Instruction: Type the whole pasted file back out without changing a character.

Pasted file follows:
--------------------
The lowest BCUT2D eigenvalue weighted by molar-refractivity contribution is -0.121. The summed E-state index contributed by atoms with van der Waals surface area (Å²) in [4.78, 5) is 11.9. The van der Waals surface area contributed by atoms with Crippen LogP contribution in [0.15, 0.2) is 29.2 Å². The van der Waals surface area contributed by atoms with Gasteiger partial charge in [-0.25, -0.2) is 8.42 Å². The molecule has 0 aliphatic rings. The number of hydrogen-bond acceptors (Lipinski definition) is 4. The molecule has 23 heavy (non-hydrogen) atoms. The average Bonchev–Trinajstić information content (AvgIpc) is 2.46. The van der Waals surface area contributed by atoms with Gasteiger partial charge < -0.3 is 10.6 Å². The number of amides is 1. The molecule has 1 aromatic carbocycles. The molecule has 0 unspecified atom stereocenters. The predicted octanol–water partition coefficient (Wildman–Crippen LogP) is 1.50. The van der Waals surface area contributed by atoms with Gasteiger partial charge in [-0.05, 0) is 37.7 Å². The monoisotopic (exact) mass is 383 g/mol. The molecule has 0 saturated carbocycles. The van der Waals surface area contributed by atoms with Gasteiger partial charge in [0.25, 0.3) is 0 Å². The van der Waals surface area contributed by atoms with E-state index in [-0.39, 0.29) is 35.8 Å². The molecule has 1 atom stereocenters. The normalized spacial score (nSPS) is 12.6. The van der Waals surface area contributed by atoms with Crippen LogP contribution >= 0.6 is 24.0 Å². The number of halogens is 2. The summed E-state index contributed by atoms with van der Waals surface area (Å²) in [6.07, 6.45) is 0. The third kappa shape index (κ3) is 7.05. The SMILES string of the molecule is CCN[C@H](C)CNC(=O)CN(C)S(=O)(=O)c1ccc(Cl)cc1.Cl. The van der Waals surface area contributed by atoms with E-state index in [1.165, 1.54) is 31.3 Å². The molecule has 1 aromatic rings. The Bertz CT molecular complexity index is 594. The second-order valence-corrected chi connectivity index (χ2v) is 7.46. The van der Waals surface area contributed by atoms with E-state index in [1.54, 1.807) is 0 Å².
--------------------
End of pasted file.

The lowest BCUT2D eigenvalue weighted by molar-refractivity contribution is -0.121. The summed E-state index contributed by atoms with van der Waals surface area (Å²) in [4.78, 5) is 11.9. The van der Waals surface area contributed by atoms with Crippen LogP contribution in [0.15, 0.2) is 29.2 Å². The van der Waals surface area contributed by atoms with Gasteiger partial charge in [-0.25, -0.2) is 8.42 Å². The molecule has 0 aliphatic rings. The number of hydrogen-bond acceptors (Lipinski definition) is 4. The molecule has 23 heavy (non-hydrogen) atoms. The average Bonchev–Trinajstić information content (AvgIpc) is 2.46. The van der Waals surface area contributed by atoms with Gasteiger partial charge < -0.3 is 10.6 Å². The number of amides is 1. The molecule has 1 aromatic carbocycles. The molecule has 0 unspecified atom stereocenters. The predicted octanol–water partition coefficient (Wildman–Crippen LogP) is 1.50. The van der Waals surface area contributed by atoms with Gasteiger partial charge in [-0.05, 0) is 37.7 Å². The monoisotopic (exact) mass is 383 g/mol. The molecule has 0 saturated carbocycles. The van der Waals surface area contributed by atoms with Gasteiger partial charge in [0.25, 0.3) is 0 Å². The van der Waals surface area contributed by atoms with E-state index in [-0.39, 0.29) is 35.8 Å². The molecule has 1 atom stereocenters. The normalized spacial score (nSPS) is 12.6. The van der Waals surface area contributed by atoms with Crippen LogP contribution >= 0.6 is 24.0 Å². The number of halogens is 2. The summed E-state index contributed by atoms with van der Waals surface area (Å²) in [6.07, 6.45) is 0. The third kappa shape index (κ3) is 7.05. The SMILES string of the molecule is CCN[C@H](C)CNC(=O)CN(C)S(=O)(=O)c1ccc(Cl)cc1.Cl. The van der Waals surface area contributed by atoms with E-state index in [1.165, 1.54) is 31.3 Å². The molecule has 1 aromatic rings. The Bertz CT molecular complexity index is 594. The second-order valence-corrected chi connectivity index (χ2v) is 7.46. The van der Waals surface area contributed by atoms with E-state index in [1.54, 1.807) is 0 Å².